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As a Cambridge real estate agent, the city squares of Cambridge, Somerville and Medford and the town centers of Arlington, Watertown and Belmont, Massachusetts are my home turf. And as a lifelong New Englander who’s lived within twenty miles of Boston most of my life, I can introduce you to other nearby towns as we search for your new home. If you’re planning to sell your home in Cambridge, MA or nearby you’ll find plenty of info about the home selling process here too. Questions? Send me an email or call me at 617-504-1737.

Shirley Shaker Village

Shakers were buried in the Shirley Shaker Village cemetery from the 1700s to the 1920s.  See more images in the slideshow below.

Shakers were buried in the Shirley Shaker Village cemetery from the 1700s to the 1920s. See more images in the slideshow below.

Recently I had the opportunity to tour the Shirley Shaker Village.  The tour is only offered once or twice a year and I’d missed it more than once.

The Shaker Village in Shirley is on the grounds of the MCI-Shirley  – the prison.  It’s a somwhat surreal experience – the pastoral landscape, the historic buildings, and the minimum, medium and maximum facilities that surround you make for an odd juxtaposition and a rather unsettling feeling. 

The Shaker community in Shirley had sixty residents by 1790.  At its height in the mid-1800s there were 150 residents of Shirley Shaker Village.  Their buildings were wood frame or brick and included a laundry, a meetinghouse, an infirmary, barns and shop buildings.  In 1850 the Shakers built a cotton mill nearby on the Catacunemaug River.  Many of the buildings are extant, others are no longer standing.  The Meetinghouse was moved to Hancock Shaker Village in 1962 after its meetinghouse burned. On the site you can still see the walkways that led to the separate entrances for men and women.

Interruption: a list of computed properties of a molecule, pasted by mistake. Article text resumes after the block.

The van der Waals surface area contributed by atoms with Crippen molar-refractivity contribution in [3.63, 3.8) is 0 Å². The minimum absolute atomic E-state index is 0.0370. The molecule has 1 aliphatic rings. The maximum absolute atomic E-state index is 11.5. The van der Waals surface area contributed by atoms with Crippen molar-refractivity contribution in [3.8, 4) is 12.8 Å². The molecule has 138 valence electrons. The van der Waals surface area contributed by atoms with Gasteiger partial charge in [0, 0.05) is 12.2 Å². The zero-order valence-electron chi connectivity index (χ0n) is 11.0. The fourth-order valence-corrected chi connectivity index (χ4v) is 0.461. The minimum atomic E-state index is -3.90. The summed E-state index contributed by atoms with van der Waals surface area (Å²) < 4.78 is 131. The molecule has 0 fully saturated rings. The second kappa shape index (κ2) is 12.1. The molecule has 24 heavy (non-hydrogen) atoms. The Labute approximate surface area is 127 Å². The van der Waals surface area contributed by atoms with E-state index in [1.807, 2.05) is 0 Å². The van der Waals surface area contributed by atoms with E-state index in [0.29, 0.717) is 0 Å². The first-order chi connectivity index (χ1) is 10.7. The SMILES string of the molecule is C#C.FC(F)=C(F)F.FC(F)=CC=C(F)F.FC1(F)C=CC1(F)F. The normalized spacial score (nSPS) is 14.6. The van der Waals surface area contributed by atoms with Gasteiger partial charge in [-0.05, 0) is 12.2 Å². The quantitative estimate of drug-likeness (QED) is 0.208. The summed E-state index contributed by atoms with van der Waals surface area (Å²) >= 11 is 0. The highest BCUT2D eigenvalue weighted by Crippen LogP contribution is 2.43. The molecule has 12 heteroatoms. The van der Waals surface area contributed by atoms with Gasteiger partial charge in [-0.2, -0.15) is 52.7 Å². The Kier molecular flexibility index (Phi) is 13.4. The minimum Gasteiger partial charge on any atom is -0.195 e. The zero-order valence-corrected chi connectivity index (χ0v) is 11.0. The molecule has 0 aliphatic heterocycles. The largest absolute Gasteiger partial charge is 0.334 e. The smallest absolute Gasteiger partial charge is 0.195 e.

By the early 1900s only three Sisters remained in the Village.  They relocated to Harvard and the 900 acre property was sold to the state of Massachusetts. The State opened the Shirley Industrial School for Boys – a reform school – that operated on the site until it was closed in the early 1970s.  Some of the Shaker buildings still have Colonial  Revival details that were added during the early days of the Industrial School.

One benefit of the buildings being on the prison grounds is that the State doesn’t have the money to upgrade the buildings so they remain remarkably intact.  That was true in Concord where I grew up – a variety of buildings around MCI-Concord were untouched by time – never having been subjected to unfortunate renovations.  But, like Concord, which lost a number of its older buildings near the prison, several of the Shirley buildings are crumbling and are past the possibility of restoration.  Other buildings have been restored or at least buttoned down with money from a grant that the Shirley Historical Society received.

Check the Shirley Historical Society website for announcements about touring Shirley Shaker Village.  It’s a fascinating tour and not to be missed.

The slideshow from our tour is below.  For some reason I seem to have photos of the brick buildings but not so many of the wood framed buildings.  We had to be careful not to take any photos that included inmates, or border fences, or prison buildings so I wasn’t able to capture every view that I would have liked. The last couple of images are of the mill buildings that remain down the street and are currently used as commercial space.

Shirley Shaker Village

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